Terje Aven | Wiley

Risk Analysis

Though it’s common today for risk assessment to be described as a straightforward, everyday process, there are whole swathes of engineering endeavour, from building tunnels, through drilling offshore and generating nuclear power, to putting payloads safely into orbit, that require something much more rigorous. That rigour is supported by risk analysis which, in this significantly updated second edition of his book on the subject, Terje Aven of the University of Stavanger defines as the “use of information and other knowledge to identify sources of risk, their causes and consequences, and describe risk”.




For process safety engineers, there is far more to risk assessment than the simple explanations given to most managers at work. For example, the author provides the basic equation: risk analysis + risk evaluation = risk assessment, suggesting that for engineering purposes there is a long but measurable road to travel before arriving at a working assessment of risk.

Aven sets about explaining how to plan and use risk analysis, its varied applications and limitations, with an explanation that is aimed mainly at those who understand the basic mathematical approaches involved. He also makes necessary forays into basic probability theory and statistics.

Some of the techniques he outlines, such as HAZOP, failure modes and effects analysis (FMEA) and fault tree analysis will be known to many qualified safety professionals, but his weighing of their strengths and weaknesses is helpful. FMEA, for example, can give a systematic overview of a system’s possible failure points and encourages designers to focus in system reliability, but it does not necessarily identify all the sources of critical failure, or human or other non-technical factors. Similarly, techniques such as HAZOP and SWIFT (structured “what if?” technique) can require considerable time, skilled teams and other resources. Increasingly, such resources can be hard to find.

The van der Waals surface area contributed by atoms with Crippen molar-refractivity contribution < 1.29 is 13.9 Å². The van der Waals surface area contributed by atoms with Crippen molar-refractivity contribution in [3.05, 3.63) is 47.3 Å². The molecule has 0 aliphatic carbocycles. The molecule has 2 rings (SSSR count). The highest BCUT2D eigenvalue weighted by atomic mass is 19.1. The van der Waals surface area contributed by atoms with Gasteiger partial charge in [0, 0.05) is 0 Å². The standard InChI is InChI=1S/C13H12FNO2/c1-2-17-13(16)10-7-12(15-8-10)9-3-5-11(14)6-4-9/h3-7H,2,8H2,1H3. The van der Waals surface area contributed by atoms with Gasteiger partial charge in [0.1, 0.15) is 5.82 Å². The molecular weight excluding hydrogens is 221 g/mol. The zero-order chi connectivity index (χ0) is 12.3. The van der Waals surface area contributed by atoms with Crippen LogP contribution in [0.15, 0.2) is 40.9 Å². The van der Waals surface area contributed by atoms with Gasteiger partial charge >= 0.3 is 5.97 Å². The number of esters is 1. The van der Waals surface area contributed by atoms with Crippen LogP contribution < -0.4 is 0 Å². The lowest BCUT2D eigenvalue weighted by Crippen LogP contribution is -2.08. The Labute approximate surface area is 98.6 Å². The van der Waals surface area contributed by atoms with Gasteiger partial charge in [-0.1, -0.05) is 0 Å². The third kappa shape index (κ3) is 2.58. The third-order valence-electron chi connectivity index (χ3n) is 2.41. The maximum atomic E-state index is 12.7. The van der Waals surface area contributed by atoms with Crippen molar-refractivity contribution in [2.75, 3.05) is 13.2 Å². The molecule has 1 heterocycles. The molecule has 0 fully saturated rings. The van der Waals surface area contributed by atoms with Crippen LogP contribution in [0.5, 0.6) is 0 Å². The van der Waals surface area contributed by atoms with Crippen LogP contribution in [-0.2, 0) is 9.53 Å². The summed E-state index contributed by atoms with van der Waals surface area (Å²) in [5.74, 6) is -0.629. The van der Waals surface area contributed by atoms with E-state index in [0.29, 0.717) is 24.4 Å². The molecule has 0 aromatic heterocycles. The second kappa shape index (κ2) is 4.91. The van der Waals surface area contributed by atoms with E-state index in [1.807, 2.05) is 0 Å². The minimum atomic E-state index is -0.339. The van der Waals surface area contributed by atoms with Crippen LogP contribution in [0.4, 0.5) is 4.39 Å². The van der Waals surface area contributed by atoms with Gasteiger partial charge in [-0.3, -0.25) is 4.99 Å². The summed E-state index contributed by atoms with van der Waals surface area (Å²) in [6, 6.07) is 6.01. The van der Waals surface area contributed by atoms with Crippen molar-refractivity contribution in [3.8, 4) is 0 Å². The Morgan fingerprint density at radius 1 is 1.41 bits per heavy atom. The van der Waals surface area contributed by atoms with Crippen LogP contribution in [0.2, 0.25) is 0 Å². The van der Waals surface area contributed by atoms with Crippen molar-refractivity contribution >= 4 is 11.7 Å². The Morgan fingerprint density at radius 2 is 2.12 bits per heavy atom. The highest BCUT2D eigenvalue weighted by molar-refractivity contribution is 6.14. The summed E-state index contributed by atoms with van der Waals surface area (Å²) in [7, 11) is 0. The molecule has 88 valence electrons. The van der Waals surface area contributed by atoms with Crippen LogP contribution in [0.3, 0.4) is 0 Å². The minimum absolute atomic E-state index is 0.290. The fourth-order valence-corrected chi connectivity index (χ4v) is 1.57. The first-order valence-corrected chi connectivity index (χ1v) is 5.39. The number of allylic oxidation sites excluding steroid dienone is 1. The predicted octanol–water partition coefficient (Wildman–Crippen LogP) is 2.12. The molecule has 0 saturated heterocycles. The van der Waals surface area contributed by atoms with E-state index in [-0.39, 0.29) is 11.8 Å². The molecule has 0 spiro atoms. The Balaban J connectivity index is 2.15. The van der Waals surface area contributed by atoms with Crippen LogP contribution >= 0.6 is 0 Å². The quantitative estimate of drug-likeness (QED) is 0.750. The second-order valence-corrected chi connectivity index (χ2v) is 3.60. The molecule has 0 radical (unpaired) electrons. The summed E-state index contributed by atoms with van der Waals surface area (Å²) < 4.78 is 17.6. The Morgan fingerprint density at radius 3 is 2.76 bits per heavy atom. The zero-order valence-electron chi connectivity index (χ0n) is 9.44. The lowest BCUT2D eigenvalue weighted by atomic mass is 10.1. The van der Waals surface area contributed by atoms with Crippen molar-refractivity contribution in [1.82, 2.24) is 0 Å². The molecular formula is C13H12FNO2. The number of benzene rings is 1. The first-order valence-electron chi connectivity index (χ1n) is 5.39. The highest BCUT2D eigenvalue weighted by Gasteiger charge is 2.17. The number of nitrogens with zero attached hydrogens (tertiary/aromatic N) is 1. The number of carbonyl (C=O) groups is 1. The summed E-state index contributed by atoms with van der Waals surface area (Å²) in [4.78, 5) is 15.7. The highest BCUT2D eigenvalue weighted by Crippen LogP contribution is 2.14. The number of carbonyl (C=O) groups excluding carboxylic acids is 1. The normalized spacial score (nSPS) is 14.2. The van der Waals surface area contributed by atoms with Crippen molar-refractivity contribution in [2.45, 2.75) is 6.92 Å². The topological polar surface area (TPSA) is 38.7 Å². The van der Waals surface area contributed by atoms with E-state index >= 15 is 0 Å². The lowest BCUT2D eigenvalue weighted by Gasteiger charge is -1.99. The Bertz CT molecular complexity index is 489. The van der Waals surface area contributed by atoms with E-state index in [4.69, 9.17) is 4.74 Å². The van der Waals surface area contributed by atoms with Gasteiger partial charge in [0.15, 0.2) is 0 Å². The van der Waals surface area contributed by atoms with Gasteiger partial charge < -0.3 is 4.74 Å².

One of the main reasons for carrying out risk analysis is to describe risk clearly to others. Aven usefully outlines how to convey an overall “risk picture” and covers factors such as risk tolerability. Anyone engaging with risk analysis needs to understand the limitations of the processes and outputs.

Risk Analysis is highly instructive and well presented. The main audience is likely to be those who need to quantify process and other engineering risks and explain them to colleagues and contractors, and those who need to understand the numerical approaches and risk analysis techniques. This might include policymakers and senior managers who deal with engineering-related decisions, as well as engineering practitioners.

 Wiley | Hardback £55



Paul Reeve CFIOSH, CEnv FIEMA FRSC is director of CSR at ECA, the electrotechnical and engineering services trade body, and a former chair of SSIP.

Type : 

Add new comment